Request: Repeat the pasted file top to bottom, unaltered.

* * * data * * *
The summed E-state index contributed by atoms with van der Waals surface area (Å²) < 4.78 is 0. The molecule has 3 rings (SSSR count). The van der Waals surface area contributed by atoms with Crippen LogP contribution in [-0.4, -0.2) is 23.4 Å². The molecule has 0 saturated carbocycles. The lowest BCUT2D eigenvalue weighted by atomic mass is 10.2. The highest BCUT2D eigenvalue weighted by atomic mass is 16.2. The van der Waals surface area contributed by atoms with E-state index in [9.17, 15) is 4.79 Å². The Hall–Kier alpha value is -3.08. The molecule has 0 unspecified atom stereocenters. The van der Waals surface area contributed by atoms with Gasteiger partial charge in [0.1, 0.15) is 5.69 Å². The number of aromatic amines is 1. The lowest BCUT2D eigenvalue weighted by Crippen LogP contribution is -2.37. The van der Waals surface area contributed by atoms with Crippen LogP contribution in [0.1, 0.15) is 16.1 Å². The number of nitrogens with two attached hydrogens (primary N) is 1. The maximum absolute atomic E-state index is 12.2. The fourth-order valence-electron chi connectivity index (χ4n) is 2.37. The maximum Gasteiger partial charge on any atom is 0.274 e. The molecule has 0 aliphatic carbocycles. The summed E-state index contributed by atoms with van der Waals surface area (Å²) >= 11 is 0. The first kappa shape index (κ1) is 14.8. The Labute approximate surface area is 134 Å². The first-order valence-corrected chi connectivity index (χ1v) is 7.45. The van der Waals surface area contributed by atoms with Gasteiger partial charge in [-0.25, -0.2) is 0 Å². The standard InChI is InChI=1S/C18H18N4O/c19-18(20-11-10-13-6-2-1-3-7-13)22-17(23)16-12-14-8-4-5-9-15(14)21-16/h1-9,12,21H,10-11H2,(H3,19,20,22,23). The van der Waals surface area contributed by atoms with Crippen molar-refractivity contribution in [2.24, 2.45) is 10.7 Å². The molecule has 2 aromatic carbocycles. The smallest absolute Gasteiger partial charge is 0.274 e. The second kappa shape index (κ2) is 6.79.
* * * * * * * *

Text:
The summed E-state index contributed by atoms with van der Waals surface area (Å²) < 4.78 is 0. The molecule has 3 rings (SSSR count). The van der Waals surface area contributed by atoms with Crippen LogP contribution in [-0.4, -0.2) is 23.4 Å². The molecule has 0 saturated carbocycles. The lowest BCUT2D eigenvalue weighted by atomic mass is 10.2. The highest BCUT2D eigenvalue weighted by atomic mass is 16.2. The van der Waals surface area contributed by atoms with E-state index in [9.17, 15) is 4.79 Å². The Hall–Kier alpha value is -3.08. The molecule has 0 unspecified atom stereocenters. The van der Waals surface area contributed by atoms with Gasteiger partial charge in [0.1, 0.15) is 5.69 Å². The number of aromatic amines is 1. The lowest BCUT2D eigenvalue weighted by Crippen LogP contribution is -2.37. The van der Waals surface area contributed by atoms with Crippen LogP contribution in [0.1, 0.15) is 16.1 Å². The number of nitrogens with two attached hydrogens (primary N) is 1. The maximum absolute atomic E-state index is 12.2. The fourth-order valence-electron chi connectivity index (χ4n) is 2.37. The maximum Gasteiger partial charge on any atom is 0.274 e. The molecule has 0 aliphatic carbocycles. The summed E-state index contributed by atoms with van der Waals surface area (Å²) >= 11 is 0. The first kappa shape index (κ1) is 14.8. The Labute approximate surface area is 134 Å². The first-order valence-corrected chi connectivity index (χ1v) is 7.45. The van der Waals surface area contributed by atoms with Gasteiger partial charge in [-0.25, -0.2) is 0 Å². The standard InChI is InChI=1S/C18H18N4O/c19-18(20-11-10-13-6-2-1-3-7-13)22-17(23)16-12-14-8-4-5-9-15(14)21-16/h1-9,12,21H,10-11H2,(H3,19,20,22,23). The van der Waals surface area contributed by atoms with Crippen molar-refractivity contribution in [2.24, 2.45) is 10.7 Å². The molecule has 2 aromatic carbocycles. The smallest absolute Gasteiger partial charge is 0.274 e. The second kappa shape index (κ2) is 6.79.